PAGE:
This is because when Congress and state legislatures act in the amendment process, they do so not as branches of government, but as ad hoc assemblies. We know this (1) from the Founding Era record, (2) from subsequent history and, perhaps most importantly, (3) from decisions of the United States Supreme Court. See, for example, United States v. Sprague (1931).
Well, if Congress cannot insert language in the “call” structuring the convention, can it pass laws for the same purpose? Again, the answer is “no.” A long list of 20th century cases from courts at all levels holds that ordinary legislation does not bind the amendment process. See, for example, Leser v. Garnett (1922).
Filed under: All Postings, The Founding, supreme court
While hosting a Montana radio talk show in the late 1990s, I interviewed a prominent left-wing environmental activist. He was promoting an anti-mining ballot measure. During the interview, he read from a 16th-century book that (he said) had shown that mining had all sorts of evil effects.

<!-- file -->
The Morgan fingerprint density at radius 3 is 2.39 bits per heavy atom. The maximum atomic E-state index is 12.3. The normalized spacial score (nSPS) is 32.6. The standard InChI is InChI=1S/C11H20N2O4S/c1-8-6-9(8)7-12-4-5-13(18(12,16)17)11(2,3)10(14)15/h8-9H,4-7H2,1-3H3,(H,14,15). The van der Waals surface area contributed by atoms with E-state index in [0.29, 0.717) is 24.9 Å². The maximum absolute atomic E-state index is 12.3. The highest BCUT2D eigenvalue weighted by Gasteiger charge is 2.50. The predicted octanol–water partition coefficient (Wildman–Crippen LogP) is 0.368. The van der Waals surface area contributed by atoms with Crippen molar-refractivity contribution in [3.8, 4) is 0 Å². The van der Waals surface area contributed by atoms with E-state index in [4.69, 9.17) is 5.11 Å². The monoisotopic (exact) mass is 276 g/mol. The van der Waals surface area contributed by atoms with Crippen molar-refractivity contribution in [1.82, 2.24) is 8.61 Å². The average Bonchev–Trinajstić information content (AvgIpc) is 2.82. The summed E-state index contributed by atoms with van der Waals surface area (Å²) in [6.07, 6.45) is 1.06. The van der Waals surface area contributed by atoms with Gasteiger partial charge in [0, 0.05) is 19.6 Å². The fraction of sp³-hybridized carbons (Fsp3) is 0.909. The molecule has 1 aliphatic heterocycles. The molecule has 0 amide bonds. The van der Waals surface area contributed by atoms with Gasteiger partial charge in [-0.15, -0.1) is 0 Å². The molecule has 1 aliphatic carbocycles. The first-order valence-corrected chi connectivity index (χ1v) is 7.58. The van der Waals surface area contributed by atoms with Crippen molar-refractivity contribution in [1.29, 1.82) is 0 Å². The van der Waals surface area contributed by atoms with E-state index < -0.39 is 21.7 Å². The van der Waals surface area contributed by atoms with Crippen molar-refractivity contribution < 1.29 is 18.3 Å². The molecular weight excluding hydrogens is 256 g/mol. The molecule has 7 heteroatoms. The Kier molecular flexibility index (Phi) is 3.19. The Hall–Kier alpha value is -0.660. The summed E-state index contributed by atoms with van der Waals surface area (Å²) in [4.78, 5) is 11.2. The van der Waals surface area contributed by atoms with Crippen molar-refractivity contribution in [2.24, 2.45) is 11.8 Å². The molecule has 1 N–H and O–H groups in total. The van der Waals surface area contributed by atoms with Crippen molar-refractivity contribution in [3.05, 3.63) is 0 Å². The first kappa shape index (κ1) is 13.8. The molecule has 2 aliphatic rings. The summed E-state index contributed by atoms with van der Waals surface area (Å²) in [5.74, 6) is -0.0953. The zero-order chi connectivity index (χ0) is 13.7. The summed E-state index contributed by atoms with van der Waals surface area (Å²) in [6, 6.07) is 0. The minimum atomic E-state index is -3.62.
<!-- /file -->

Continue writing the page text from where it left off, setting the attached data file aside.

But something about the quote did not ring true. So I obtained a copy of the book myself.
When I read the passage the activist had read over the air, I found that my suspicions had been justified. He had taken the language completely out of context. The author was not against mining at all. He was listing exaggerated claims by mining opponents as a preliminary to rebutting them. The author was a professional mining engineer, and a big fan of mining.
Someone had lied to me, and to my radio audience. The guilty party was either the activist or the person who had, directly or indirectly, provided him with the quotation. I’ll never know the answer. When I contacted the activist to offer him an opportunity to explain, he failed to respond.